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 Class Host address range Network address Default mask A 0.0.0.0 – 127.255.255.255 x.0.0.0 255.0.0.0 B 128.0.0.0 – 191.255.255.255 x.x.0.0 255.255.0.0 C 192.0.0.0 – 223.255.255.255 x.x.x.0 255.255.255.0

Class D and any others are reserved or not really in use.

Now you want to get more specific.

You have an IP address of 192.16.32.0 (a class C address) and you want to get a subnet it for 8 subnets and 25 hosts. (Note: you will always want enough, or more than enough subnets or hosts, more is never bad)

Subnets (number of one’s)
2n  (The n here is denoting the number of one’s needed in the last octet) = 2n = 23=  8 subnets

Hosts (number of zeros)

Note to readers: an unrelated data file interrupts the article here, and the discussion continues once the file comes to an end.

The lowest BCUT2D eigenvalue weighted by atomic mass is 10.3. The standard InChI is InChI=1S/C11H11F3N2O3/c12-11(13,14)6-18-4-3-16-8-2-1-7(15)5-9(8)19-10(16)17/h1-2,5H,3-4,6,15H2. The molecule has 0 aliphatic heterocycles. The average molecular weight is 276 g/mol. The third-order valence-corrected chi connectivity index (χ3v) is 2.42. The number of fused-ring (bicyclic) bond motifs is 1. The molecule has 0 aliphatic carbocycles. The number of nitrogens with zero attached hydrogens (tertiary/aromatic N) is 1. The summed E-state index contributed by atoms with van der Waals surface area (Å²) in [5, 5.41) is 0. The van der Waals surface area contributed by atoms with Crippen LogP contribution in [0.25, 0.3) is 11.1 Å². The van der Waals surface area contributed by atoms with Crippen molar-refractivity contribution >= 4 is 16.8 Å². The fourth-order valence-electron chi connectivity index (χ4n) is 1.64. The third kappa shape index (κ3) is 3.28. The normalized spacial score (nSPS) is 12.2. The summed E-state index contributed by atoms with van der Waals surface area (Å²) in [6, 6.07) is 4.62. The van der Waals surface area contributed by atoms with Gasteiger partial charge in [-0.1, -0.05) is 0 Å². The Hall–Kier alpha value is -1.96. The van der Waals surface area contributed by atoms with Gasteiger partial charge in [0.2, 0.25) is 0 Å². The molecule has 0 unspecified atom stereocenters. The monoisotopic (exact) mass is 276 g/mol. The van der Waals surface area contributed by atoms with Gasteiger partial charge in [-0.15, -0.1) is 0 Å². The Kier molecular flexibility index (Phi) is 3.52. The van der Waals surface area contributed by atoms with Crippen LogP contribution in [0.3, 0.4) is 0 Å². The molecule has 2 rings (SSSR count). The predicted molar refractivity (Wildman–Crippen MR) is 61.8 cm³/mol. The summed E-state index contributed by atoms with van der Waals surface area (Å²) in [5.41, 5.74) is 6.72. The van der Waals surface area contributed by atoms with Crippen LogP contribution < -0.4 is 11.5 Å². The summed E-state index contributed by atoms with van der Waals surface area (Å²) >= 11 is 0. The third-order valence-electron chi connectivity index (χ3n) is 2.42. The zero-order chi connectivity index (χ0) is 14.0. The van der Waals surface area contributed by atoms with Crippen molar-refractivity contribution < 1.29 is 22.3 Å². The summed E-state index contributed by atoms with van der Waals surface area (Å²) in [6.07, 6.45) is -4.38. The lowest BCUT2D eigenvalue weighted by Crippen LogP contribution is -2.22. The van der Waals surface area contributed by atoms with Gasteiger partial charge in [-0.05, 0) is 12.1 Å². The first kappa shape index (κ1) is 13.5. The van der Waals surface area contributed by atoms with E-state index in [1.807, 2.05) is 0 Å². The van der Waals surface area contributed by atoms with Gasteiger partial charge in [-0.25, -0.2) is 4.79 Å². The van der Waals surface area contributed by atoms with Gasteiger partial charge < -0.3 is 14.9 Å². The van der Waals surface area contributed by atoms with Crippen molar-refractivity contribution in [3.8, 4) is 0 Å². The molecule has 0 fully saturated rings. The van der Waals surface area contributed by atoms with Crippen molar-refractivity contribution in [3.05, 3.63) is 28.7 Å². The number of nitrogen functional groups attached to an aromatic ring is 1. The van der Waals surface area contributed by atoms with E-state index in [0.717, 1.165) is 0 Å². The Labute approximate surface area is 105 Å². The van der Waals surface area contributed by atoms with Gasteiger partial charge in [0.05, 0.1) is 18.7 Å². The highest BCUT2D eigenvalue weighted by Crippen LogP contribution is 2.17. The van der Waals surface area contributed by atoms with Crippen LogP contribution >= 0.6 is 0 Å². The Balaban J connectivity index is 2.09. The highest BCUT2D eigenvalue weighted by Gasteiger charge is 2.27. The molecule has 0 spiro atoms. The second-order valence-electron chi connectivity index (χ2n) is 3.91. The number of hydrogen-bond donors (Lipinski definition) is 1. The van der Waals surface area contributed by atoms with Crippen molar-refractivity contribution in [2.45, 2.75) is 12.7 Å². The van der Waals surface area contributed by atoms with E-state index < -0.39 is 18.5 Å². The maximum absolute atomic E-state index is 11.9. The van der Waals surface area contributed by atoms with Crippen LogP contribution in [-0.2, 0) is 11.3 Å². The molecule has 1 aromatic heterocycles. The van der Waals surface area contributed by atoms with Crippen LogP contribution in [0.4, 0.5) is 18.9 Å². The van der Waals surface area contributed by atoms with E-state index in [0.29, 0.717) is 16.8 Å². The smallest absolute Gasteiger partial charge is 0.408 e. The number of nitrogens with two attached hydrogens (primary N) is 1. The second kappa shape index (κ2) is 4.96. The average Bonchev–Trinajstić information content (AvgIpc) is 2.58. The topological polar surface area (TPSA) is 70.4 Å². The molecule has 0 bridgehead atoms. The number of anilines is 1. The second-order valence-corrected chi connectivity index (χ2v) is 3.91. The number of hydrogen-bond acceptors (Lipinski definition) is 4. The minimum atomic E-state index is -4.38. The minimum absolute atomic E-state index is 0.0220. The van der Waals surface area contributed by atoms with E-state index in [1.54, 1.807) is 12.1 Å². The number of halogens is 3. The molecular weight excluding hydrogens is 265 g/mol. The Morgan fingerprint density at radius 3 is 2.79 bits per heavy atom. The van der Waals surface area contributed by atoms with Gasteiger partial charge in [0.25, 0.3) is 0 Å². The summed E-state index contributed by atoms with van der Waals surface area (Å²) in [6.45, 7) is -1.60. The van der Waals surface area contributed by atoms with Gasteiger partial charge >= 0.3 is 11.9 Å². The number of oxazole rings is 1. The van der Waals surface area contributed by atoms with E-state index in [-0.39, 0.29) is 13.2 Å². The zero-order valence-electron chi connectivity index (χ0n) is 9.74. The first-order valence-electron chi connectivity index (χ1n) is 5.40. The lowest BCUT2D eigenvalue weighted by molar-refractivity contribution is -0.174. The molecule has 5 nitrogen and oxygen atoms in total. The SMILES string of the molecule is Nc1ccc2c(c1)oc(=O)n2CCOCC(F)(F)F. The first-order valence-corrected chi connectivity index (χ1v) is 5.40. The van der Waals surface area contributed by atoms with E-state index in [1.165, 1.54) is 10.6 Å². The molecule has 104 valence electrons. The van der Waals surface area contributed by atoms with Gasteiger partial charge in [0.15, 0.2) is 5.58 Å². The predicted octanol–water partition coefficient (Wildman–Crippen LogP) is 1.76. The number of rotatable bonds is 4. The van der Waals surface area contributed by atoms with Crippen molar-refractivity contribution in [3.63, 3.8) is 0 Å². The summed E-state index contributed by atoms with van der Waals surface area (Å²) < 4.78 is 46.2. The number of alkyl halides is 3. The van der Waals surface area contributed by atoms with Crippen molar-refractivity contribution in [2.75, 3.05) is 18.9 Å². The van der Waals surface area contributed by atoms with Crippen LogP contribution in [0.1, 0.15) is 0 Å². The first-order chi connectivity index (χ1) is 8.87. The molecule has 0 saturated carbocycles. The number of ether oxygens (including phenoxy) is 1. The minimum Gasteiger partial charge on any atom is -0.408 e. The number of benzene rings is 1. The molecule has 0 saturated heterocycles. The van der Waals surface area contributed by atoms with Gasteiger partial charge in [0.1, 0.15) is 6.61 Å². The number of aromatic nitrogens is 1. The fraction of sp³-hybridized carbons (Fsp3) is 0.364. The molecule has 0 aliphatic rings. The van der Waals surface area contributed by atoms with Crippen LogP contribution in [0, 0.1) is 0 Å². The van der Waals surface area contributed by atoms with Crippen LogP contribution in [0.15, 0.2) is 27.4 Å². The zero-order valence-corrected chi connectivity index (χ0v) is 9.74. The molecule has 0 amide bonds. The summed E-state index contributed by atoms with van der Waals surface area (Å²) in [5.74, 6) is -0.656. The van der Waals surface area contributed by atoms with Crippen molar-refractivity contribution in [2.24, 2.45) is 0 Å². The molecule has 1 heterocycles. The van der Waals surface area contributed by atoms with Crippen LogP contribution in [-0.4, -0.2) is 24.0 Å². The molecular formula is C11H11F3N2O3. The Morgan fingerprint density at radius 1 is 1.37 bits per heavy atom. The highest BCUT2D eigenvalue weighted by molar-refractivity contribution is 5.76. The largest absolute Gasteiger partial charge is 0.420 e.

2-2 (The n here is denoting the number of zero’s needed in the last octet) = 2n-2 = 25-2 30 hosts

So from those two equations we see that we need 3 one’s and 5 zeros to give us 11100000 in binary and if we convert that to decimal we get (128+64+32) = 224 so our subnet mask for 192.16.32.0 is

192.16.32.224

With that we can break our network into subnetworks. Just take 256 (256 is called the “magic” number, we always use it for the purpose of finding the steps between subnets) so
256-224 = 32. So we now know that there is 32 steps between each network. So we can get the network addresses as follows:

(8 subnetworks)
192.16.32.0
192.16.32.32
192.16.32.64
192.16.32.96
192.16.32.128
192.16.32.160
192.16.32.192
192.16.32.224

For example a router pulls up 192.16.32.37
We as humans can see that that would fall on the table above between 32 and 64. Meaning that the network address of that IP is 192.16.32.32, the broadcast is 192.16.32.63 (64 is the network address of the next subnet), and the range would be 192.16.32.33 – 192.16.32.62.

CITER and more coming your way.

If you want to practice subnetting the best thing I’ve found is: http://faculty.valleycollege.net/rpowell/jscript/subnet2.htm
It will automatically generate a problem and let you input the solution.